Beyond borders

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What Jesus did at the well when he spoke with a Samaritan woman was actually a brave act that challenged cultural and religious norms of their time.

When we read that story in John 4 today, perhaps all that we can read is a casual conversation between two people on a sunny afternoon. But that seemingly casual conversation is far from usual and it screams scandal for the Jews. More than that, this story teaches us a lot about how Jesus expects us to go beyond our borders — yes, even behind enemy lines — and share the good news to other people.

Let’s begin.

The ancient antagonism between the Jews and the Samaritans is rooted on racial discrimination and religious dispute. When the nation of Israel was conquered by the Gentile nations around them, the Samaritans intermarried with unclean races. The Jews found this disgraceful, and they considered them infidels, a sinful race, enemies of the faith. Any association with the Samaritans was unacceptable.

This is where Jesus stepped in and broke the walls of religious and moral prejudices of their time. By doing this, Jesus teaches us the following lessons about discipleship.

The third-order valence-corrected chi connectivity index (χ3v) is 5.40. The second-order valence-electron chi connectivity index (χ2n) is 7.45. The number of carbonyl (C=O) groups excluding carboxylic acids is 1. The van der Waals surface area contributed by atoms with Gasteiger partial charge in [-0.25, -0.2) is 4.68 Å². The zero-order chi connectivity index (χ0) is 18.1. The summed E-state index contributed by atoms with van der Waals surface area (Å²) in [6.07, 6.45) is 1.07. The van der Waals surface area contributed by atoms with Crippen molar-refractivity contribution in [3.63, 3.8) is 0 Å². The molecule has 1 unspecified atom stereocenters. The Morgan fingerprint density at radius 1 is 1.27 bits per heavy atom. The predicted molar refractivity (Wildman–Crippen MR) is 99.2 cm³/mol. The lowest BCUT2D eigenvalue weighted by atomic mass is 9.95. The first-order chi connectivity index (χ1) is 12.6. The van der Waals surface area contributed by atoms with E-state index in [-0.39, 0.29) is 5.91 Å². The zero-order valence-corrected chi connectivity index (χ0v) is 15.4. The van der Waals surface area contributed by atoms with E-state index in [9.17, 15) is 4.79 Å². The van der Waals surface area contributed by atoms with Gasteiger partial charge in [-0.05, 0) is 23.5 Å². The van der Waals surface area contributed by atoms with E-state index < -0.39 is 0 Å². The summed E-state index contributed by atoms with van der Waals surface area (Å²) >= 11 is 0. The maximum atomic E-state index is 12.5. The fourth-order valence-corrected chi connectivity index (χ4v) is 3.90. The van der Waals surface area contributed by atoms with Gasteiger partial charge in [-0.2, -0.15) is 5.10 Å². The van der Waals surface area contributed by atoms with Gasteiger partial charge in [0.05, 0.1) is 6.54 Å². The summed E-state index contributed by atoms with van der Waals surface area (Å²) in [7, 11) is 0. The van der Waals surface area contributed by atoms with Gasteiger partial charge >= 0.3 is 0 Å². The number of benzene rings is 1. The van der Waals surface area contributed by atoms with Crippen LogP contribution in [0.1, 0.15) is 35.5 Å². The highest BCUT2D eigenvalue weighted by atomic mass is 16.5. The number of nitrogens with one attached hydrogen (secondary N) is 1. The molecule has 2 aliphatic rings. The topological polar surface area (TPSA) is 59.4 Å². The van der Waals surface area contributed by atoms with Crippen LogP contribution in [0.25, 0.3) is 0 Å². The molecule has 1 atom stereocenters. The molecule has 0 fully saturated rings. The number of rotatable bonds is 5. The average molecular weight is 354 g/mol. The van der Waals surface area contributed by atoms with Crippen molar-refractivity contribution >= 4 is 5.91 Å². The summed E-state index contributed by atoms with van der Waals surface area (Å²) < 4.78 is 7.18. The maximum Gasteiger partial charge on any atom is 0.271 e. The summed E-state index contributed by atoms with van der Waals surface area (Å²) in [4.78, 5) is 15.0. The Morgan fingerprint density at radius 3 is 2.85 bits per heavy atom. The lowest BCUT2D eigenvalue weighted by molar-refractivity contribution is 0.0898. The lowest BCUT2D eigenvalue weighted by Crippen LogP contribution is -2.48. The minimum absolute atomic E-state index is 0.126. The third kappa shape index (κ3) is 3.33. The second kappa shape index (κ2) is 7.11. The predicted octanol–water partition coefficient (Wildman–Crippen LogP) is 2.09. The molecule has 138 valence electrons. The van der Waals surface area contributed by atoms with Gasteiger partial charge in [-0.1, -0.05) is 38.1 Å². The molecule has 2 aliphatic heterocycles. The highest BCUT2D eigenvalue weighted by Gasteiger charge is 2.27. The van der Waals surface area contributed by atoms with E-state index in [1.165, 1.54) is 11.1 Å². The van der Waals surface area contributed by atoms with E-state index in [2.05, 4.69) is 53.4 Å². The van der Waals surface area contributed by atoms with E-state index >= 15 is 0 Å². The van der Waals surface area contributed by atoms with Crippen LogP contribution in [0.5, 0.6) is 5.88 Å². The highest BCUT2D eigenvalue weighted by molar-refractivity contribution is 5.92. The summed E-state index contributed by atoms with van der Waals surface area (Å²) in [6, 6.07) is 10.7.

1. Be intentional.

In the story, Jesus left Judea and departed for Galilee, and “he had to pass through Samaria” because Samaria lies between Judea and Galilee.

During their time, the Jews normally took a longer route just to avoid setting their foot on Samaritan soil. Though passing through Samaria was the quickest route, the Jews chose to cross the Jordan River and avoid the Samaritans.
But Jesus had to pass through Samaria, not because he was tired or because he was in a hurry to reach Galilee. He had to pass through Samaria because he had a mission to complete. He knew that a woman at the well in Samaria will receive his message that day.

How about you? Do you intentionally reach out to people around you? Do you make a conscious effort to go out of your way, make time for others and listen to them in order to share the gospel?

2. Be bold.

Jesus leading his disciples through Samaritan territory was scandalous enough for a rabbi. But he did more than that: he spoke with an enemy of the Jews! And if it wasn’t scandalous enough, Jesus spoke with no other than a Samaritan woman. Proper Jewish men didn’t speak directly with women other than their wives.

When Jesus did that, he bridged the centuries-old wall of sexual, racial and religious barriers between the Jews and the Samaritans. Jesus risked being questioned, misunderstood or even persecuted. For him, the woman was worth the trouble. She had a great need, and he had the only answer.